Real-time, telematic, biodata sonification
Computer programmer and electroacoustic music composer
Serkan Sevilgen holds a BA in Music Technology and MA in Sonic Arts. He attended composition courses by leading contemporary composers. He uses several programming languages for sound synthesis and composition. His musical works and research focus on stochastic procedures, sonification, networked music systems, live coding, and soundscape. His music (including collaborations) is being performed at international festivals, radio shows, symposiums, and conferences including Network Music Festival, ISMIR Conference, Festival Ecos Urbanos (co-hosted by Stanford University’s CCRMA), International Conference on Live Coding. He co-started Soundinit (http://soundinit.org/) with the aim of creating collective sound works and raising awareness for the sonic environment through soundwalks and concerts. He is a member of the Istanbul Coding Ensemble (ICE) which has a focus on improvisation with musical algorithms using 'just-in-time' programming techniques and real-time communication with ad-hoc network music systems.
Sociologist and environmental activist
Ipek Oskay is a Ph.D. student in Sociology at the University of Alberta. She has developed an online interactive sound-map platform as a medium of politics of commons and community (sesol.org). In Canada, she worked as the editorial assistant for the Journal of Space and Culture. She is currently employed for the Just Powers: Feminist Energy Futures Research and iDOC project, and editing a video-art/documentary film on Street Petrocultures: Kolkata. In Turkey, she worked as a freelance researcher and consultant for several projects in national and international organizations. She has also been working for many local environmental and community rights organizations, cooperatives, and collectives. She is also trained in photography, anthropological documentary, and sound media.
The proposed sound installation aims to investigate the relationship between humans and the environment through technology and music. Biodiversity loss is usually underlined as the result of climate change while mycorrhizae networks and phytoplankton are the main organisms responsible for carbon reduction (sequestration) and dependent on the protection of animals, land, and flora in their habitat. Similarly, these organisms have never attracted or common governmental sense attention as species for common good, not even as species under threat. Our work on various colonies of micro individuals – i.e fungi (including mold) and algae, as sourdough, mother of vinegar, food mold, and so on – underlines the external conditions that stress themselves and consequently our ecosystem. Every organism has a definite range of light, humidity, heat, and noise levels as ideal livable conditions. Beyond such levels, they respond with a stress reaction.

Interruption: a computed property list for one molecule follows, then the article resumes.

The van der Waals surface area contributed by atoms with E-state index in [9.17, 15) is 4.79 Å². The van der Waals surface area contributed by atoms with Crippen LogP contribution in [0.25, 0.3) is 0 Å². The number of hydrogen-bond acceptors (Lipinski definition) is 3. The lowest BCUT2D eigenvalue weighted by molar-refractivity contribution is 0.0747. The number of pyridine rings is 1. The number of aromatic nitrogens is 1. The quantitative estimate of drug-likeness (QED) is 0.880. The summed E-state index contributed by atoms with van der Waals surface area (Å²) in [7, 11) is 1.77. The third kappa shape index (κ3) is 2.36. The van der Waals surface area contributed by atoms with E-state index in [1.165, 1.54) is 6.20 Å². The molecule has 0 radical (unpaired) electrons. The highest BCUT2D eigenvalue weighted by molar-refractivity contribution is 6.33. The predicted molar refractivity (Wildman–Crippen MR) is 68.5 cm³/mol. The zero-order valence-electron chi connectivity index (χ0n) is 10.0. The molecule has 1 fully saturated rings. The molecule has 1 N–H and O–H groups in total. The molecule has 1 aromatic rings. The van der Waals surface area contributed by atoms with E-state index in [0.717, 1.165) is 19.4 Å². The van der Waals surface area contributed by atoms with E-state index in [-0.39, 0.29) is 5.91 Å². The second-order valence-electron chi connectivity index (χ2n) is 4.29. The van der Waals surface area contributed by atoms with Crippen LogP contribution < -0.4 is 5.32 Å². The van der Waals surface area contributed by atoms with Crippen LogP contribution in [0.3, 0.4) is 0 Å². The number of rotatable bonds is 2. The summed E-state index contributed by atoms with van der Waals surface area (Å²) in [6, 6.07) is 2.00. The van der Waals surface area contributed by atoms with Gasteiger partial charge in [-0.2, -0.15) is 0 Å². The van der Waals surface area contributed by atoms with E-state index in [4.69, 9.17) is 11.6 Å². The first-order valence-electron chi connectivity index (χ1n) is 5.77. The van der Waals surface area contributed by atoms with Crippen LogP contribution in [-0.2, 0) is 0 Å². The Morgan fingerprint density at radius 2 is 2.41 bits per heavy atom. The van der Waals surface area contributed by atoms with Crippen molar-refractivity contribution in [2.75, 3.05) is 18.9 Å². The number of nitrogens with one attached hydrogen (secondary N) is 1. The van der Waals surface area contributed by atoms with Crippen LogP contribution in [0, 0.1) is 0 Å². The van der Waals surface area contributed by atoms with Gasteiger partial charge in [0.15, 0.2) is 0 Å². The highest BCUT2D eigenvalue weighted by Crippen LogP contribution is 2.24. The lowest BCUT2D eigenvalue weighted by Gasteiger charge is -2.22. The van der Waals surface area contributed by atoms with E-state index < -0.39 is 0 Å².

In our work, the micro-level living organisms serve as a musical interface via a GSR (Galvanic Skin Response) sensor which is usually used to detect changes in human emotional states. With the GSR sensor, we can follow slight variations in electrical resistance in the environment that micro-organisms reside. An Arduino board collects the data from the sensor and transmits it to the computer with Python code. Remote OSC (a Node.js library written by Serkan Sevilgen to enable hassle-free data and code sharing between computer musicians. https://github.com/serkansevilgen/remote-osc) handles the sending of the data to the web-based sound installation platform. On the web application, the Csound-based digital instruments wait for the incoming data to perform sonification in real-time and in the browser without any audio streaming between the data source and audience. The audience goes to the URL of the web application and they will not need to install any software or make any changes to their computer/browser settings. The web app will also include the documentation of the project with images, video, and text.
People around the world will experience the sonic outcome of the data generated by living micro-organisms. We will deploy the web application on a server and provide the URL. We require no technical support from the organizers
The technology we use in this project is developed by one of the authors Serkan Sevilgen and it was presented in the Hybrid Live Coding Interfaces Workshop section of the ICLC 2021 - International Conference on Live Coding in Chile. You can find the program here https://hybrid-livecode.pubpub.org/workshop2021 and the video recording of the talk here https://www.youtube.com/watch?v=LDQ1PMqZowQ. Serkan Sevilgen is one of the co-authors (with Scott Wilson and Konstantinos Vasilakos) of the paper presented at ICLC 2021 that Remote OSC is mentioned in the future works section 1. You can find the video of the talk here https://www.youtube.com/watch?v=4GVMkly5QUk Serkan Sevilgen presented A TELEMATIC PERFORMANCE WITH WORC which uses the same technology at the 18th Brazilian Symposium on Computer Music. You can find the details in the festival program here https://compmus.org.br/2021/festival/ and live web audio application here http://sbcm2021.serkansevilgen.com/
In our work, we need to subject the microenvironment with microorganisms that we created at home to various extreme conditions. Our motivation is two-fold: 1- Trying to acquire the response (if any) of the environment against climate change; carbon emissions, increasing extreme weather, sound, and chemical pollution; 2- Estimating the minimum and maximum of the data to help us in the sonification process. Our intervention to the strictly controlled ecosystem is monitored for its electrical activity. Even though their activity is slowing down or speeding up due to conditions we believe there are no terminal consequences. All the organisms are homegrown by the artists for this project. We used human protection devices like masks to secure our own health.